Imagine you would like to design a computer network with many terminals,
each linked to a few other terminals such that information can spread quickly.
Such a network is formalized by the notion of a graph,
which is a combinatorial notion central to mathematics and computer science.
Especially useful graphs in this setting are known
as Expander Graphs which are sparse (the overall number of links is small)
but still highly connected. In particular, each two terminals
in an expander are connected by a short sequence of links
(and in fact, by many such paths).
Expander graphs have many applications in computer science (and mathematics) beyond robust network designs, some very surprising. For example, expanders yield error correcting codes (which are a major ingredient in all modern communication protocols), and ways of extracting "pure" randomness (an important resource of computation) from the imperfect sources that are available.
How can we design expander graphs? One method is using randomization:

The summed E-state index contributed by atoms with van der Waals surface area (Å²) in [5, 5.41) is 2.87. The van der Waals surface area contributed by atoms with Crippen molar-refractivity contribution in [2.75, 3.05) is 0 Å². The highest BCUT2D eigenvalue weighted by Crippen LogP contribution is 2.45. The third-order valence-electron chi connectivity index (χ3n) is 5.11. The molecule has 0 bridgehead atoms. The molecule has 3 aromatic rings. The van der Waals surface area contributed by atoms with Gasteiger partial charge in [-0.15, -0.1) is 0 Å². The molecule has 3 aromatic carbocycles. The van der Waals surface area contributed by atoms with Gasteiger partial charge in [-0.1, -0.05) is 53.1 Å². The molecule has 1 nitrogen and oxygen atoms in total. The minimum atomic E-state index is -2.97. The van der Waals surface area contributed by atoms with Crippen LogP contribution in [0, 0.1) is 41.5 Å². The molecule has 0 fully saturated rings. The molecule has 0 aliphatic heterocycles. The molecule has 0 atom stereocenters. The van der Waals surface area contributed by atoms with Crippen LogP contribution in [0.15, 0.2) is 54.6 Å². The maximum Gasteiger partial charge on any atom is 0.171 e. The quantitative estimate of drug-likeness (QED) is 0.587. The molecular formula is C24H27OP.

We can connect each terminal to a few other random terminals.
But there are many advantages to a deterministic construction
such that the graphs have concise description and it is easy to
determine for each terminal who are its neighbors.
A celebrated sequence of works gave beautiful and mathematically
deep constructions. However, all of these constructions had
an inherent limitation that restricts their applicability.
The algebraic techniques at the basis of all these constructions
could not imply a stronger type of expanders known as lossless expanders:
In a lossless expander most of these links going out from any
(not too large) set of terminals will connect to new terminals;
in other words, only few links will be "lost" by connecting to
the same set of terminals.
In 2002, a WIS scientist and his collaborators solved the long standing open problem by giving the first explicit construction of very sparse lossless expanders.